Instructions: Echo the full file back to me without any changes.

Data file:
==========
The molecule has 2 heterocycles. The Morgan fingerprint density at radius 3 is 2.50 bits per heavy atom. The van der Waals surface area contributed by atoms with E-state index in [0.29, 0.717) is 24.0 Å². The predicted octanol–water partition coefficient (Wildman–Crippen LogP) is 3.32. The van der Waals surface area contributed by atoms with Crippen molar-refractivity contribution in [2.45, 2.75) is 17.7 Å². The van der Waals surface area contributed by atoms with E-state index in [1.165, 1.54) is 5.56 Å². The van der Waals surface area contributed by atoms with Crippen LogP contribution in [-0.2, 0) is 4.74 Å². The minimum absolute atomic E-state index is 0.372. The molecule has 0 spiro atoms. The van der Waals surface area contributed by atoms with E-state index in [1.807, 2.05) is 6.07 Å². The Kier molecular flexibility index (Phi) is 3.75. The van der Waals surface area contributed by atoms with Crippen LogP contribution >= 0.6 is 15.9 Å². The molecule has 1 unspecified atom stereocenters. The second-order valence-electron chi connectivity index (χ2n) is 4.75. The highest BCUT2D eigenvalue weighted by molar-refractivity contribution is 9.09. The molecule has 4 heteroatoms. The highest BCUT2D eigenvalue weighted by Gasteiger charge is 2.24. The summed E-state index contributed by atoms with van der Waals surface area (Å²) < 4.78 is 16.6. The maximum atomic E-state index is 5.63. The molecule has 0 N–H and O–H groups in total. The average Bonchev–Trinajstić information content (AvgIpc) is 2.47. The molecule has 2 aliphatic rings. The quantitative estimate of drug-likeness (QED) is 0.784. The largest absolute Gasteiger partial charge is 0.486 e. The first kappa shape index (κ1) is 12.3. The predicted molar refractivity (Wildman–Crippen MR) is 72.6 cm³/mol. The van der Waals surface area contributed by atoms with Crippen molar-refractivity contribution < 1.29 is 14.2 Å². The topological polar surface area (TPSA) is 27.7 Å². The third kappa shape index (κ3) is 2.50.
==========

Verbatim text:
The molecule has 2 heterocycles. The Morgan fingerprint density at radius 3 is 2.50 bits per heavy atom. The van der Waals surface area contributed by atoms with E-state index in [0.29, 0.717) is 24.0 Å². The predicted octanol–water partition coefficient (Wildman–Crippen LogP) is 3.32. The van der Waals surface area contributed by atoms with Crippen molar-refractivity contribution in [2.45, 2.75) is 17.7 Å². The van der Waals surface area contributed by atoms with E-state index in [1.165, 1.54) is 5.56 Å². The van der Waals surface area contributed by atoms with Crippen LogP contribution in [-0.2, 0) is 4.74 Å². The minimum absolute atomic E-state index is 0.372. The molecule has 0 spiro atoms. The van der Waals surface area contributed by atoms with E-state index in [1.807, 2.05) is 6.07 Å². The Kier molecular flexibility index (Phi) is 3.75. The van der Waals surface area contributed by atoms with Crippen LogP contribution >= 0.6 is 15.9 Å². The molecule has 1 unspecified atom stereocenters. The second-order valence-electron chi connectivity index (χ2n) is 4.75. The highest BCUT2D eigenvalue weighted by molar-refractivity contribution is 9.09. The molecule has 4 heteroatoms. The highest BCUT2D eigenvalue weighted by Gasteiger charge is 2.24. The summed E-state index contributed by atoms with van der Waals surface area (Å²) < 4.78 is 16.6. The maximum atomic E-state index is 5.63. The molecule has 0 N–H and O–H groups in total. The average Bonchev–Trinajstić information content (AvgIpc) is 2.47. The molecule has 2 aliphatic rings. The quantitative estimate of drug-likeness (QED) is 0.784. The largest absolute Gasteiger partial charge is 0.486 e. The first kappa shape index (κ1) is 12.3. The predicted molar refractivity (Wildman–Crippen MR) is 72.6 cm³/mol. The van der Waals surface area contributed by atoms with Crippen molar-refractivity contribution < 1.29 is 14.2 Å². The topological polar surface area (TPSA) is 27.7 Å². The third kappa shape index (κ3) is 2.50.